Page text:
System dynamics

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System dynamics is an approach to understanding the behaviour of complex systems over time. It deals with internal feedback loops and time delays that affect the behaviour of the entire system.[1] What makes using system dynamics different from other approaches to studying complex systems is the use of feedback loops and stocks and flows. These elements help describe how even seemingly simple systems display baffling nonlinearity.


Systems dynamics is an aspect of systems theory as a method for understanding the dynamic behavior of complex systems. The basis of the method is the recognition that the structure of any system — the many circular, interlocking, sometimes time-delayed relationships among its components — is often just as important in determining its behavior as the individual components themselves. Examples are chaos theory and social dynamics. It is also claimed that, because there are often properties-of-the-whole which cannot be found among the properties-of-the-elements, in some cases the behavior of the whole cannot be explained in terms of the behavior of the parts. An example is the properties of these letters which when considered together can give rise to meaning which does not exist in the letters by themselves. This further explains the integration of tools, like language, as a more parsimonious process in the human application of easiest path adaptability through interconnected systems.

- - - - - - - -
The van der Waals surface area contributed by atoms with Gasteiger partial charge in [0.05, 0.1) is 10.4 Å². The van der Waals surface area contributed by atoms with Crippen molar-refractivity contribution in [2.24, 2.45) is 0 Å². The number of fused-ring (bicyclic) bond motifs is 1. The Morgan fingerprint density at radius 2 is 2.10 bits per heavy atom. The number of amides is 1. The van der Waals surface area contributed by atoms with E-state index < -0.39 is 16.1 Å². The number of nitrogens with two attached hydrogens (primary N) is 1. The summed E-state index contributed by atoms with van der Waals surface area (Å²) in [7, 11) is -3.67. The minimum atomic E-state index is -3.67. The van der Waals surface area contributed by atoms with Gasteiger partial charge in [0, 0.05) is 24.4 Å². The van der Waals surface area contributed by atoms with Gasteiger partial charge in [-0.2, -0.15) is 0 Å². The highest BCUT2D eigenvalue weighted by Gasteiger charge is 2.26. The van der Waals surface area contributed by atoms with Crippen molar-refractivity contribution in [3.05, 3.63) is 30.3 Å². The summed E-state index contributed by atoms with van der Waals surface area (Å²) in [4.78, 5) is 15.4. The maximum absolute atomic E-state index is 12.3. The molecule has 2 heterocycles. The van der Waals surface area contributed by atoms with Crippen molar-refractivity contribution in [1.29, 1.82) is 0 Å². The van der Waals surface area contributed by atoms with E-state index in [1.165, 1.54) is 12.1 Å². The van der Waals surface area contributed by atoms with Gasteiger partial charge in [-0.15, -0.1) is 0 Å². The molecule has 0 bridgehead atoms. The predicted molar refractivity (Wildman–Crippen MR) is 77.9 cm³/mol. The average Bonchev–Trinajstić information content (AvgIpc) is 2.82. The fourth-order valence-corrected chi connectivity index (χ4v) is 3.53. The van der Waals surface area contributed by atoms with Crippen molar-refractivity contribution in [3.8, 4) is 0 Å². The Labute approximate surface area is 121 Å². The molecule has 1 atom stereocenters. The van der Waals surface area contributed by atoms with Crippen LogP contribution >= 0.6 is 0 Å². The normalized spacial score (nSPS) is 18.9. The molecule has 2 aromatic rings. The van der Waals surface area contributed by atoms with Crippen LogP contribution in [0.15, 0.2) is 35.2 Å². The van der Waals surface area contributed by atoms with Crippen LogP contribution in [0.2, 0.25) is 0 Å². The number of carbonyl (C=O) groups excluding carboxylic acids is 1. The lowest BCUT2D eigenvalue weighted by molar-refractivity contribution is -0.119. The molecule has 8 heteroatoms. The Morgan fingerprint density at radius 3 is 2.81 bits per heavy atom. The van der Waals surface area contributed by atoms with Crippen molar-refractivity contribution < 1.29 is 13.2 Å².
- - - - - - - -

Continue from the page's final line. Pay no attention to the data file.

System Dynamics was founded in the late 1950s by Jay W. Forrester of the MIT Sloan School of Management with the establishment of the MIT System Dynamics Group. At that time, he began applying what he had learned about systems during his work in electrical engineering to everyday kinds of systems.